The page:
Smithsonian Institution


National Museum of African American History and Culture

Washington, DC

350,000 sf / 32,517 m2

Craftsmanship Award, Metals - Miscellaneous Metal Fabrication, Craftsmanship Award, HVAC - Sheet Metal, Craftsmanship Award, Doors and Windows - Interior Glass

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The Freelon Adjaye Bond/SmithGroupJJR team was selected after a celebrated international competition to design the Smithsonian Institution’s new National Museum of African American History and Culture (NMAAHC). SmithGroupJJR leveraged its 35-year history of successful projects and relationship with the Smithsonian, providing strategic leadership for the design of the new NMAAHC, which will likely be the last museum constructed on the National Mall.  In its role as associated design/construction architect, SmithGroupJJR developed and coordinated the design and construction of the entire exterior enclosure of the museum: from curb to curb and foundations to the roof.  During the eight years of design and construction, SmithGroupJJR played a key role in the development of the exterior detailing and critical oversight of on-site construction administration and coordination spanning the entire architecture and engineering effort.

The primary architectural idea for the museum is the crown or corona form. Reaching toward the sky, the bronze clad corona expresses faith, hope and resiliency. Internal to the building, the corona forms a perimeter zone which surrounds the primary galleries. Daylight enters this zone through patterned openings in the bronze cladding and through skylights. At night, the corona softly glows presenting stunning views of the museum from a variety of vantage points in and around the Mall.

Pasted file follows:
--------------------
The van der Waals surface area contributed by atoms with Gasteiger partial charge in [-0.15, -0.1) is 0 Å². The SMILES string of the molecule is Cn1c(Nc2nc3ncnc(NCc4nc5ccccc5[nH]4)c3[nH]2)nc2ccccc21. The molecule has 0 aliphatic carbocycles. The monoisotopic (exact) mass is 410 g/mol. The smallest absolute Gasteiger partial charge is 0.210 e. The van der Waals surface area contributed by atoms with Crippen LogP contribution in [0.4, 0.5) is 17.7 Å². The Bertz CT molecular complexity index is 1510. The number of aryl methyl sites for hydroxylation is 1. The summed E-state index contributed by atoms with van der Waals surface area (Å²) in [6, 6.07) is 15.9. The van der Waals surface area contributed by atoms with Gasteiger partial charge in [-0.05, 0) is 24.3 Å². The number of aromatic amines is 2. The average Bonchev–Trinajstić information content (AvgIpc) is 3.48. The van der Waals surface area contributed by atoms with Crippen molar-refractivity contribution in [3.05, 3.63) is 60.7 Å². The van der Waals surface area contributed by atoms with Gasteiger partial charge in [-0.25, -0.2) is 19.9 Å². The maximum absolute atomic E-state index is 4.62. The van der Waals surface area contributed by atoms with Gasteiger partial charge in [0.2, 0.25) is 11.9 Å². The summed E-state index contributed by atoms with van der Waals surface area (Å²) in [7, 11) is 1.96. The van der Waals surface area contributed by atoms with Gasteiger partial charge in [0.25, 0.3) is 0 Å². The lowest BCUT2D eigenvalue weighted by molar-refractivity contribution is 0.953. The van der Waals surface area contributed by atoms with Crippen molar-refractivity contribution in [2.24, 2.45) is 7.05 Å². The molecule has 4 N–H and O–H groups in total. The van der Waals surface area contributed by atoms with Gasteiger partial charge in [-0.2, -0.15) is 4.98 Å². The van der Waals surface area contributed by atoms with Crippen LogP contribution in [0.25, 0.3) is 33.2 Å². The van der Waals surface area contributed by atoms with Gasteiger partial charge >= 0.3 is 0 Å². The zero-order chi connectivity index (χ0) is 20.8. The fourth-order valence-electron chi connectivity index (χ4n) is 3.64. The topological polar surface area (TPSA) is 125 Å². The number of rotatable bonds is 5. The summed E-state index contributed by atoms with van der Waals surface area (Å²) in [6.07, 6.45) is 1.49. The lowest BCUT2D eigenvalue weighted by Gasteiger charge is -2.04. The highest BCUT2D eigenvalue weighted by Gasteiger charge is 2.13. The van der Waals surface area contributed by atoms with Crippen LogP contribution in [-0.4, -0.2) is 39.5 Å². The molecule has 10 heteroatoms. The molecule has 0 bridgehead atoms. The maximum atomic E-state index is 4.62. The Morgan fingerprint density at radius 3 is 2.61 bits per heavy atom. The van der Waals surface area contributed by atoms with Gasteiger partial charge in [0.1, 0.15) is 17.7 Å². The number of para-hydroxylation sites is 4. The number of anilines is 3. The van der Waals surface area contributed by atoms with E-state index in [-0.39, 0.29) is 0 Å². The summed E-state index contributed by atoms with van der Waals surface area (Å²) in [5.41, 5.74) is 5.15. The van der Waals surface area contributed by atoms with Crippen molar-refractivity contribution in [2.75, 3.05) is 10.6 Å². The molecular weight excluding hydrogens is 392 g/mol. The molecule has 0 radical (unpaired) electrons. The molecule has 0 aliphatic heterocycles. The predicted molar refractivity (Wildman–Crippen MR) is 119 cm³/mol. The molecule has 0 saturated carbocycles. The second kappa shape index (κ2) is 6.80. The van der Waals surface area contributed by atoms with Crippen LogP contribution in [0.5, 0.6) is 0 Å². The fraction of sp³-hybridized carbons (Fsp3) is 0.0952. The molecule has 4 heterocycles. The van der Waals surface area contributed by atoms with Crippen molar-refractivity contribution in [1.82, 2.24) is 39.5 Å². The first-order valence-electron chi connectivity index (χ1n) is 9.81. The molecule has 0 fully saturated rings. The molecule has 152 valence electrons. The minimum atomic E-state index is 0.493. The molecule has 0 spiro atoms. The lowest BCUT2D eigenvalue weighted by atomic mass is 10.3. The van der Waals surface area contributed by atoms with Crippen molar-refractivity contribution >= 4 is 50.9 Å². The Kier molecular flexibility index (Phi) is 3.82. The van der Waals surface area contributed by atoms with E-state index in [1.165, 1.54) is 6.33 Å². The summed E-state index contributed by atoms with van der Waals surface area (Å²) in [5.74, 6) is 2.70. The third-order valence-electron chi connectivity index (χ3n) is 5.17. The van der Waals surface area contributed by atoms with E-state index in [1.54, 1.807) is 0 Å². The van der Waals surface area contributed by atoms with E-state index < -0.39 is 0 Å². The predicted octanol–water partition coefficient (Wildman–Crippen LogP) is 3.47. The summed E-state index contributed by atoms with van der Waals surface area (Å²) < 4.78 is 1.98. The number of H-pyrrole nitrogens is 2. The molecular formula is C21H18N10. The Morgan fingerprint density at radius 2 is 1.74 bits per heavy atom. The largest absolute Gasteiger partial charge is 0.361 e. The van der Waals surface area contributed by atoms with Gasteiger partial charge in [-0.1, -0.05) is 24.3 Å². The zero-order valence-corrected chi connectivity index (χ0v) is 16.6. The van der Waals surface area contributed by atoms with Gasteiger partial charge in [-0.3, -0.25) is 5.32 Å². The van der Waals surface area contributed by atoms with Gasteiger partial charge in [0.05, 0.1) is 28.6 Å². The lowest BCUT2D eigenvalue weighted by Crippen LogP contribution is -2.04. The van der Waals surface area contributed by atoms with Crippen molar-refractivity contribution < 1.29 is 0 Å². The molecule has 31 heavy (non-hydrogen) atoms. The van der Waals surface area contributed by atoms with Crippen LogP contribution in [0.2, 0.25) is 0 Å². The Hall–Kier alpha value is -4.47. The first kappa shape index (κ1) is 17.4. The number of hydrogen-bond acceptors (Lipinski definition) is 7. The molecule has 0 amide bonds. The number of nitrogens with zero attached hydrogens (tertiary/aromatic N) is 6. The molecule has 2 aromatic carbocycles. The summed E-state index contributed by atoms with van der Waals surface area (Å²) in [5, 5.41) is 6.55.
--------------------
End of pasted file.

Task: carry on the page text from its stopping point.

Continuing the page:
Below the corona, visitors enter the museum through a grand “porch” at the south (National Mall) side of the building while a secondary entrance is provided on the north (Constitution Ave.) side. The symbolic landscape is an integral part of the threshold experience, establishing the site as a critical component of the design while providing perimeter security and sustainable stormwater management. The Central Hall is the primary public space within the building and the point of orientation to the museum’s offerings. As visitors move through this generous space which includes a dynamic multi-media display, the cafe and museum shop are easily accessible. The project is designed to achieve LEED Gold certification, and will welcome visitors beginning in the fall of 2016.